• Politics

    The fight for congressional majorities

    WASHINGTON — The 2024 battle for control of Congress is underway in the states, accompanying the accelerating race for the presidency.

    Republicans are preparing to funnel money and staff into a select few Senate races in an effort to flip that chamber back to their control, while Democrats are looking toward the districts President Joe Biden won as their pathway back to the majority in the House.

    The contests are expected to be especially close, with the state and national parties spending millions of dollars, all against the backdrop of the presidential campaigns.

    It’s possible that the House and Senate will continue to be split between the parties, but political observers see the prospect of a big switch. If current trends continue through the year, the Senate could well swing from Democratic to Republican control, and the House could flip from the GOP to Democrats.

    The margins are tight. House Democrats only need a gain of five seats to regain power and Senate Republicans only need two, come November.

    The 2024 Senate map is favorable for Republicans, who are defending 11 seats compared to 23 for Democrats. The GOP has a decent chance of picking up its two needed seats in states that have voted more conservatively in recent years, such as Ohio and Montana. The two Democratic incumbents there — Sherrod Brown and Jon Tester — will also be campaigning in states that former President Donald Trump easily won in 2016 and 2020.

    In the House, GOP leaders have launched an impeachment inquiry into Biden that could risk reelection chances for the 18 Republicans who represent swing districts carried by Biden.

    Republicans are also going up against new redistricting maps in the South. Democrats are favored to pick up three seats there — Alabama, Florida and Louisiana — and potentially gain anywhere from two to six GOP-held seats in New York.

    House Republicans have struggled all year to govern with their slim majority, and to unify behind a Republican speaker of the House. It took Kevin McCarthy 15 rounds of votes to win the gavel last January. Then, 10 months later, eight Republicans and Democrats voted to remove him from the position. 

    That move was not only followed by three weeks of infighting, but any legislative work — including advancing government funding by a quickly approaching deadline — was halted. House Republicans finally tapped Rep. Mike Johnson from Louisiana as their speaker.

    House GOP fate seen tied to presidential race

    Inside Elections with Nathan L. Gonzales notes in his latest ratings that “Republicans still have a narrow advantage to maintain their majority, but the presidential race hovers over the entire fight for the House.”

    “If the race for the White House is competitive, then the fight for the House should be a close, district-by-district battle,” Gonzales said. “But if the presidential race turns into a lopsided affair, then the presidential winner will likely bring the House majority with them.”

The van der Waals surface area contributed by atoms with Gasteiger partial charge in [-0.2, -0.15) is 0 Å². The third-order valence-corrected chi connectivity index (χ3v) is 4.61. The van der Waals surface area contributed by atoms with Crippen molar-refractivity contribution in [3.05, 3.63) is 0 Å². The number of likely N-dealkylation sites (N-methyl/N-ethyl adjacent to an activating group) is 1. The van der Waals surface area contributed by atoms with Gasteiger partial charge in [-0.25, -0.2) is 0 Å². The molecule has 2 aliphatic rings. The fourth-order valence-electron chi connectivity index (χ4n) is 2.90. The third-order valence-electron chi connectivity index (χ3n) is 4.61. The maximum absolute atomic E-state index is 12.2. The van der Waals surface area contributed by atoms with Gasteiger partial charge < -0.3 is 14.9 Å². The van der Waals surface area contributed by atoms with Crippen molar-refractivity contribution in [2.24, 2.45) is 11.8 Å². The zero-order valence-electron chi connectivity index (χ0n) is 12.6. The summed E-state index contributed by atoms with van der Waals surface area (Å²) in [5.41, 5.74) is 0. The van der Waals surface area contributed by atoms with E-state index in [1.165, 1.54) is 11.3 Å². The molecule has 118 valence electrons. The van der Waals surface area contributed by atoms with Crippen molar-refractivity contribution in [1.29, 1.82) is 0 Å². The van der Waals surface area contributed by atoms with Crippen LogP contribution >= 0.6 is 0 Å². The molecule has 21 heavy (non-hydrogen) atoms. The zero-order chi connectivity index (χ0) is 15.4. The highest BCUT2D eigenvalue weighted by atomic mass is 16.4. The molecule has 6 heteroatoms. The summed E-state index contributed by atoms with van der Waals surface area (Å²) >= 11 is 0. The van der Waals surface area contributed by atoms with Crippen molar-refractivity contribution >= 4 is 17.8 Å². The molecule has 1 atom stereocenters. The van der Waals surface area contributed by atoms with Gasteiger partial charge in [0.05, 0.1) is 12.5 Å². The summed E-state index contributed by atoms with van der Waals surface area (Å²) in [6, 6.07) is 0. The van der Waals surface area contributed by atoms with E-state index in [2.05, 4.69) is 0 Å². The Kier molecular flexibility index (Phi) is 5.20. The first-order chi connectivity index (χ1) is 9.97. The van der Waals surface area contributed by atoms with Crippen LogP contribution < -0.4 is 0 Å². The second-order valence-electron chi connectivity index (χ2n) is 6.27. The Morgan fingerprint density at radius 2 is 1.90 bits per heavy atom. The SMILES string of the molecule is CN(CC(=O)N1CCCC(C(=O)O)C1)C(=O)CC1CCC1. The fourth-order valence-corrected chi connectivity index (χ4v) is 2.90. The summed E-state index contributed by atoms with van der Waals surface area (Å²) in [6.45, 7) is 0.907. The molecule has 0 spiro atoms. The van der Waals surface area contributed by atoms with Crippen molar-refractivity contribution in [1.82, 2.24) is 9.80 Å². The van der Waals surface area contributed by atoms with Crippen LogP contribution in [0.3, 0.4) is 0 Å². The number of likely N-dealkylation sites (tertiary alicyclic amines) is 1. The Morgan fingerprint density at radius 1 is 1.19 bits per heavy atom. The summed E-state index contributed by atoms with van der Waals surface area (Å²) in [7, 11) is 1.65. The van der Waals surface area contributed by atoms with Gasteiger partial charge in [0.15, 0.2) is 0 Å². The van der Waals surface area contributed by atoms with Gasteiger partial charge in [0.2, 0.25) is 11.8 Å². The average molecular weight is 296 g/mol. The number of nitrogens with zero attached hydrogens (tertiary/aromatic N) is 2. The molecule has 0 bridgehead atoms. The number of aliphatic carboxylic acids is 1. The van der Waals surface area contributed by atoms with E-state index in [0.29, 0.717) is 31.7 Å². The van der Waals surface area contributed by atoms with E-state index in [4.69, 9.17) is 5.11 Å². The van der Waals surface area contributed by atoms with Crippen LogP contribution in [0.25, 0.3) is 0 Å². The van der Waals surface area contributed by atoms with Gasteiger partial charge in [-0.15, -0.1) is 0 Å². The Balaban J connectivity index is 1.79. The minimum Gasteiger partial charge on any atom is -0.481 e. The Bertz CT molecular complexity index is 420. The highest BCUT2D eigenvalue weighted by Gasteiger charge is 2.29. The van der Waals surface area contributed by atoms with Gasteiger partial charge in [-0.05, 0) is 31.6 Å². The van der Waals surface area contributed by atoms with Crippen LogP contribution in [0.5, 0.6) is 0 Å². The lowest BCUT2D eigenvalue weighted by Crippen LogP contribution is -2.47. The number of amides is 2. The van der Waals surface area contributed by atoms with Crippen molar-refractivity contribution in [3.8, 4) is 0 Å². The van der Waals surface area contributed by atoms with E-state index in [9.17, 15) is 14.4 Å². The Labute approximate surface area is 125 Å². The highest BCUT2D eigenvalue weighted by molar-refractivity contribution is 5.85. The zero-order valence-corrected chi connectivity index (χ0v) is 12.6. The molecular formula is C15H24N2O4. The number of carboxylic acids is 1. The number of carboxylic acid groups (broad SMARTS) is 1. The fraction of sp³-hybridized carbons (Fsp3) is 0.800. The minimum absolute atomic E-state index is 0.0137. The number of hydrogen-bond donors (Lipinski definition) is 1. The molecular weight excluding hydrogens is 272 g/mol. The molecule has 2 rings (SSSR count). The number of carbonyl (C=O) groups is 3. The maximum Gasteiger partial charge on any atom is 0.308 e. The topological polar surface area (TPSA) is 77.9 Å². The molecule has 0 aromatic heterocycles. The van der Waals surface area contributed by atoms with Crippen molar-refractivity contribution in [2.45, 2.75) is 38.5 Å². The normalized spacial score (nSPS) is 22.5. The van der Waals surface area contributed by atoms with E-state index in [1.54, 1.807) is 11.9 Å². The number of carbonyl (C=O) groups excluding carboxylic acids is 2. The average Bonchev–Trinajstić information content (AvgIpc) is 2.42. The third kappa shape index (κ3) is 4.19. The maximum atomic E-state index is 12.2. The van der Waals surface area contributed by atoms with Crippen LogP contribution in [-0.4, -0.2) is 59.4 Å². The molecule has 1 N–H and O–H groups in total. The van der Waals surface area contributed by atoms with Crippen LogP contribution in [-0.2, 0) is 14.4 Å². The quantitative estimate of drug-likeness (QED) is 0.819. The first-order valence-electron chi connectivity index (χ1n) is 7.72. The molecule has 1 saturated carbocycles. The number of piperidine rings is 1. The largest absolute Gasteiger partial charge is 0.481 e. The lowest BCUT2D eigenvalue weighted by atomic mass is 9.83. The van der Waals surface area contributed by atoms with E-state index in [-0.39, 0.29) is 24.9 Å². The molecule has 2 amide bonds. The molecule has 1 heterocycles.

With a recent expulsion of GOP freshman George Santos, who was plagued by scandal, and McCarthy’s early retirement, the balance of power for House Republicans is now 220-213. That means Johnson can only afford to lose three GOP members on party-line votes.

    The first year of the 118th Congress also didn’t involve much governing to tout on the campaign trail.

    So far, only 34 bills and resolutions have become law out of 724 votes this year. In 2022, for comparison, 549 votes were held and 248 bills and resolutions became law, according to the Clerk of the House.

    The Cook Political Report with Amy Walter rates 25 House races as “toss ups,” with 15 of those seats held by Republicans and 10 by Democrats.

    Sabato’s Crystal Ball at the UVA Center for Politics projected in late December that in the House, “court rulings in key redistricting cases, coupled with the political fallout from the Republicans’ internal chaos, gives Democrats a fighting chance to recapture the lower chamber.”

    The report, from Thomas F. Schaller, noted that “one has to go back to the late 1800s to find an instance of divided government taking the form of a Republican Senate and a Democratic president and House.”

    “Since 1968, all five of the other six possible permutations of divided government have occurred except Republicans controlling just the Senate,” he wrote.

    Another challenge for House Republicans is that Johnson for the first time is tasked with raising millions of dollars for the party. Last year, McCarthy raised about $24 million for the GOP’s political action committee, according to Open Secrets.

    Redrawn districts

    The majority could be made with a handful of races. Several federal court orders require the redrawing of congressional districts that will boost Democrats’ chances of flipping seats.

    However, that’s not the case for North Carolina. The delegation is split between seven Republicans and seven Democrats, but the GOP-controlled state legislature adopted a map that greatly favors Republicans.

    Under the new North Carolina map, it’s expected that Republicans are favored for 10 seats and Democrats three. One seat held by a Democrat is rated as a “toss up,” according to The Cook Political Report with Amy Walter.

    Several Democrats — Reps. Jeff Jackson, Wiley Nickel and Kathy Manning — have announced they would not seek reelection, arguing that they were gerrymandered out of their seats.

    However, a coalition of voting rights groups and several Black voters filed a lawsuit against that new map. The suit, following another earlier, argues that the new map violates federal law under the Voting Rights Act by racially gerrymandering seats in the state legislature and congressional districts.